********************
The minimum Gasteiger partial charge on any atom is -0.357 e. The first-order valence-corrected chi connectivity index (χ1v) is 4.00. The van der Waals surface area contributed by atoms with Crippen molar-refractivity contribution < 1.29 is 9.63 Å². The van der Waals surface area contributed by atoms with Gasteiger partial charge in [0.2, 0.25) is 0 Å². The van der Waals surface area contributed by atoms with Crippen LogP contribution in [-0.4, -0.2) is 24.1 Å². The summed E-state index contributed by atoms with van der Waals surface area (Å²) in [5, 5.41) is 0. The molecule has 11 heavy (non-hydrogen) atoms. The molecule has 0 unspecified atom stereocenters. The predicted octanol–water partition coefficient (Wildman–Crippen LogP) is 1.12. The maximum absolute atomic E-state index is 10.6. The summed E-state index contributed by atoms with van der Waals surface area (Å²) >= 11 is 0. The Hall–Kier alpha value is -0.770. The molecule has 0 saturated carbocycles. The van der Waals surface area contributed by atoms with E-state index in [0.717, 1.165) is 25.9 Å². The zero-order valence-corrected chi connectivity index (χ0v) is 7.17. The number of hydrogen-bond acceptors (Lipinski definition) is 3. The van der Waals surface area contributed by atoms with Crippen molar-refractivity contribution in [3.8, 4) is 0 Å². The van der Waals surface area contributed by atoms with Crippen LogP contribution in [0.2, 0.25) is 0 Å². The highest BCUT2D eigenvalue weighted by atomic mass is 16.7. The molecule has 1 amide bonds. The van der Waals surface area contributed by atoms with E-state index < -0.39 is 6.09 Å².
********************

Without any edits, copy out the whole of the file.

The minimum Gasteiger partial charge on any atom is -0.357 e. The first-order valence-corrected chi connectivity index (χ1v) is 4.00. The van der Waals surface area contributed by atoms with Crippen molar-refractivity contribution < 1.29 is 9.63 Å². The van der Waals surface area contributed by atoms with Gasteiger partial charge in [0.2, 0.25) is 0 Å². The van der Waals surface area contributed by atoms with Crippen LogP contribution in [-0.4, -0.2) is 24.1 Å². The summed E-state index contributed by atoms with van der Waals surface area (Å²) in [5, 5.41) is 0. The molecule has 11 heavy (non-hydrogen) atoms. The molecule has 0 unspecified atom stereocenters. The predicted octanol–water partition coefficient (Wildman–Crippen LogP) is 1.12. The maximum absolute atomic E-state index is 10.6. The summed E-state index contributed by atoms with van der Waals surface area (Å²) >= 11 is 0. The Hall–Kier alpha value is -0.770. The molecule has 0 saturated carbocycles. The van der Waals surface area contributed by atoms with E-state index in [0.717, 1.165) is 25.9 Å². The zero-order valence-corrected chi connectivity index (χ0v) is 7.17. The number of hydrogen-bond acceptors (Lipinski definition) is 3. The van der Waals surface area contributed by atoms with Crippen molar-refractivity contribution in [3.8, 4) is 0 Å². The van der Waals surface area contributed by atoms with Crippen LogP contribution in [0.2, 0.25) is 0 Å². The highest BCUT2D eigenvalue weighted by atomic mass is 16.7. The molecule has 1 amide bonds. The van der Waals surface area contributed by atoms with E-state index < -0.39 is 6.09 Å².